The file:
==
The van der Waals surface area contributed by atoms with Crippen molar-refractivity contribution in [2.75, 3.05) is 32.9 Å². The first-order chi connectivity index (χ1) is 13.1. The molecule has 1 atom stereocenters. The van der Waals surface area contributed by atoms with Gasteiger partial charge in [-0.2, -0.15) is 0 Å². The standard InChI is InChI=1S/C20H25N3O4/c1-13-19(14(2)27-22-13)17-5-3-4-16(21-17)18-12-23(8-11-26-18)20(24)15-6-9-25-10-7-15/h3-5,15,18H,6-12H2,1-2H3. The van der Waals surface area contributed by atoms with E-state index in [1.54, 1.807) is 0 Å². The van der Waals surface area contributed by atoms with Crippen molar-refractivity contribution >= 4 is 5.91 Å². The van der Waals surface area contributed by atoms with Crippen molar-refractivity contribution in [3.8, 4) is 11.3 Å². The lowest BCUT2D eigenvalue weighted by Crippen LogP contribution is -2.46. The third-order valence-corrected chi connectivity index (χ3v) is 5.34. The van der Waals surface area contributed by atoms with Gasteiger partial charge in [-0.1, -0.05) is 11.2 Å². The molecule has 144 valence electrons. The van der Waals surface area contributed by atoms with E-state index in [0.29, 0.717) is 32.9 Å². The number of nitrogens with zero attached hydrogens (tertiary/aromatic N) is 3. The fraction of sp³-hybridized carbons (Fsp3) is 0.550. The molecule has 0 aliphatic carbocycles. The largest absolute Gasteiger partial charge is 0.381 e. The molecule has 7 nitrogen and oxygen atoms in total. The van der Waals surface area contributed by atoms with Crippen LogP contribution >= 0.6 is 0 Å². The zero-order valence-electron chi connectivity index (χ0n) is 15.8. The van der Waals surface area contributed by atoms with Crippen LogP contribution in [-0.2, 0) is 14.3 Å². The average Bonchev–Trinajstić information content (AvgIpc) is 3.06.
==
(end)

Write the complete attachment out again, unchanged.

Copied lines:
The van der Waals surface area contributed by atoms with Crippen molar-refractivity contribution in [2.75, 3.05) is 32.9 Å². The first-order chi connectivity index (χ1) is 13.1. The molecule has 1 atom stereocenters. The van der Waals surface area contributed by atoms with Gasteiger partial charge in [-0.2, -0.15) is 0 Å². The standard InChI is InChI=1S/C20H25N3O4/c1-13-19(14(2)27-22-13)17-5-3-4-16(21-17)18-12-23(8-11-26-18)20(24)15-6-9-25-10-7-15/h3-5,15,18H,6-12H2,1-2H3. The van der Waals surface area contributed by atoms with E-state index in [1.54, 1.807) is 0 Å². The van der Waals surface area contributed by atoms with Crippen molar-refractivity contribution >= 4 is 5.91 Å². The van der Waals surface area contributed by atoms with Crippen molar-refractivity contribution in [3.8, 4) is 11.3 Å². The lowest BCUT2D eigenvalue weighted by Crippen LogP contribution is -2.46. The third-order valence-corrected chi connectivity index (χ3v) is 5.34. The van der Waals surface area contributed by atoms with Gasteiger partial charge in [-0.1, -0.05) is 11.2 Å². The molecule has 144 valence electrons. The van der Waals surface area contributed by atoms with E-state index in [0.29, 0.717) is 32.9 Å². The number of nitrogens with zero attached hydrogens (tertiary/aromatic N) is 3. The fraction of sp³-hybridized carbons (Fsp3) is 0.550. The molecule has 0 aliphatic carbocycles. The largest absolute Gasteiger partial charge is 0.381 e. The molecule has 7 nitrogen and oxygen atoms in total. The van der Waals surface area contributed by atoms with Crippen LogP contribution >= 0.6 is 0 Å². The zero-order valence-electron chi connectivity index (χ0n) is 15.8. The van der Waals surface area contributed by atoms with Crippen LogP contribution in [-0.2, 0) is 14.3 Å². The average Bonchev–Trinajstić information content (AvgIpc) is 3.06.